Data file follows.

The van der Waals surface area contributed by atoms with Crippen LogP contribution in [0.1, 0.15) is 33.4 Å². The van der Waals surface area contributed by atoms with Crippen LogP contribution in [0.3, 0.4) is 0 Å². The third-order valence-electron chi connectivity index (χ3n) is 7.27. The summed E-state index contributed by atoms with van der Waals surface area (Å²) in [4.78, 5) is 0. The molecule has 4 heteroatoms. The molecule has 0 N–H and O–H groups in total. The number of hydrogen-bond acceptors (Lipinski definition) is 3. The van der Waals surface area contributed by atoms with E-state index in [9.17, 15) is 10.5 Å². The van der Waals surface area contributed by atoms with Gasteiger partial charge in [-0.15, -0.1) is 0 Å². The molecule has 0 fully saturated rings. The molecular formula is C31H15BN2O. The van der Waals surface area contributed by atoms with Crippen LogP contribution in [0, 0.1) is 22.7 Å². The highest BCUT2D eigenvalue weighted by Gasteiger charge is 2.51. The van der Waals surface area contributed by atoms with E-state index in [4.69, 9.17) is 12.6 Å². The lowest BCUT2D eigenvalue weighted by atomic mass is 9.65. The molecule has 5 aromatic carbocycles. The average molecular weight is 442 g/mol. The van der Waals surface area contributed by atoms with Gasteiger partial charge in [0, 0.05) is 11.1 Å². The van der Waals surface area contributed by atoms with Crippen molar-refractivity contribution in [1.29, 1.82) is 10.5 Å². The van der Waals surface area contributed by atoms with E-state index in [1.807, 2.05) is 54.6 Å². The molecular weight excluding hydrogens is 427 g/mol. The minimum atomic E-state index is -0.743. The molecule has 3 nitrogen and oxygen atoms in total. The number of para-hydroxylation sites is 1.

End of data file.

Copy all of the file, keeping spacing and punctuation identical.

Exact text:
The van der Waals surface area contributed by atoms with Crippen LogP contribution in [0.1, 0.15) is 33.4 Å². The van der Waals surface area contributed by atoms with Crippen LogP contribution in [0.3, 0.4) is 0 Å². The third-order valence-electron chi connectivity index (χ3n) is 7.27. The summed E-state index contributed by atoms with van der Waals surface area (Å²) in [4.78, 5) is 0. The molecule has 4 heteroatoms. The molecule has 0 N–H and O–H groups in total. The number of hydrogen-bond acceptors (Lipinski definition) is 3. The van der Waals surface area contributed by atoms with E-state index in [9.17, 15) is 10.5 Å². The van der Waals surface area contributed by atoms with Gasteiger partial charge in [-0.15, -0.1) is 0 Å². The molecule has 0 fully saturated rings. The molecular formula is C31H15BN2O. The van der Waals surface area contributed by atoms with Crippen LogP contribution in [0, 0.1) is 22.7 Å². The highest BCUT2D eigenvalue weighted by Gasteiger charge is 2.51. The van der Waals surface area contributed by atoms with E-state index in [4.69, 9.17) is 12.6 Å². The lowest BCUT2D eigenvalue weighted by atomic mass is 9.65. The molecule has 5 aromatic carbocycles. The average molecular weight is 442 g/mol. The van der Waals surface area contributed by atoms with Gasteiger partial charge in [0, 0.05) is 11.1 Å². The van der Waals surface area contributed by atoms with Crippen molar-refractivity contribution in [1.29, 1.82) is 10.5 Å². The van der Waals surface area contributed by atoms with E-state index in [1.807, 2.05) is 54.6 Å². The molecular weight excluding hydrogens is 427 g/mol. The minimum atomic E-state index is -0.743. The molecule has 3 nitrogen and oxygen atoms in total. The number of para-hydroxylation sites is 1.